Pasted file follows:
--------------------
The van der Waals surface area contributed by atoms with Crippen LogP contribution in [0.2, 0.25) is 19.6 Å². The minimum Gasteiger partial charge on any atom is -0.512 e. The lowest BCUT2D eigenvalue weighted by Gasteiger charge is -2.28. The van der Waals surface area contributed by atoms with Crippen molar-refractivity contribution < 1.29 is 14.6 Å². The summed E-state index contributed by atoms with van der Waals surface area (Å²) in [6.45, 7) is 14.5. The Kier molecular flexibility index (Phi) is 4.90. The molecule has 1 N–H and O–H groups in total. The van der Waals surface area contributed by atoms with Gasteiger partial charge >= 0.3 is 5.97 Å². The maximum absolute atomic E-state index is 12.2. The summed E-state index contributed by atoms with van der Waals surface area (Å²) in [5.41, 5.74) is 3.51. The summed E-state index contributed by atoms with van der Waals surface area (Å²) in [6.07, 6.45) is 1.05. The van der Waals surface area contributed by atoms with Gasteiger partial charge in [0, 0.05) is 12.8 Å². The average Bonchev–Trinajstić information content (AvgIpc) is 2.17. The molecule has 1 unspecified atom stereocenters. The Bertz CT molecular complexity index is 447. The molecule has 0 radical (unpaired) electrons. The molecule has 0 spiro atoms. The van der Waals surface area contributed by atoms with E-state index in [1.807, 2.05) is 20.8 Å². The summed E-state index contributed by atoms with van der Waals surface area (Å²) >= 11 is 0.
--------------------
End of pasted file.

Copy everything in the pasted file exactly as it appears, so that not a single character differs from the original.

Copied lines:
The van der Waals surface area contributed by atoms with Crippen LogP contribution in [0.2, 0.25) is 19.6 Å². The minimum Gasteiger partial charge on any atom is -0.512 e. The lowest BCUT2D eigenvalue weighted by Gasteiger charge is -2.28. The van der Waals surface area contributed by atoms with Crippen molar-refractivity contribution < 1.29 is 14.6 Å². The summed E-state index contributed by atoms with van der Waals surface area (Å²) in [6.45, 7) is 14.5. The Kier molecular flexibility index (Phi) is 4.90. The molecule has 1 N–H and O–H groups in total. The van der Waals surface area contributed by atoms with Gasteiger partial charge >= 0.3 is 5.97 Å². The maximum absolute atomic E-state index is 12.2. The summed E-state index contributed by atoms with van der Waals surface area (Å²) in [5.41, 5.74) is 3.51. The summed E-state index contributed by atoms with van der Waals surface area (Å²) in [6.07, 6.45) is 1.05. The van der Waals surface area contributed by atoms with Gasteiger partial charge in [0, 0.05) is 12.8 Å². The average Bonchev–Trinajstić information content (AvgIpc) is 2.17. The molecule has 1 unspecified atom stereocenters. The Bertz CT molecular complexity index is 447. The molecule has 0 radical (unpaired) electrons. The molecule has 0 spiro atoms. The van der Waals surface area contributed by atoms with E-state index in [1.807, 2.05) is 20.8 Å². The summed E-state index contributed by atoms with van der Waals surface area (Å²) >= 11 is 0.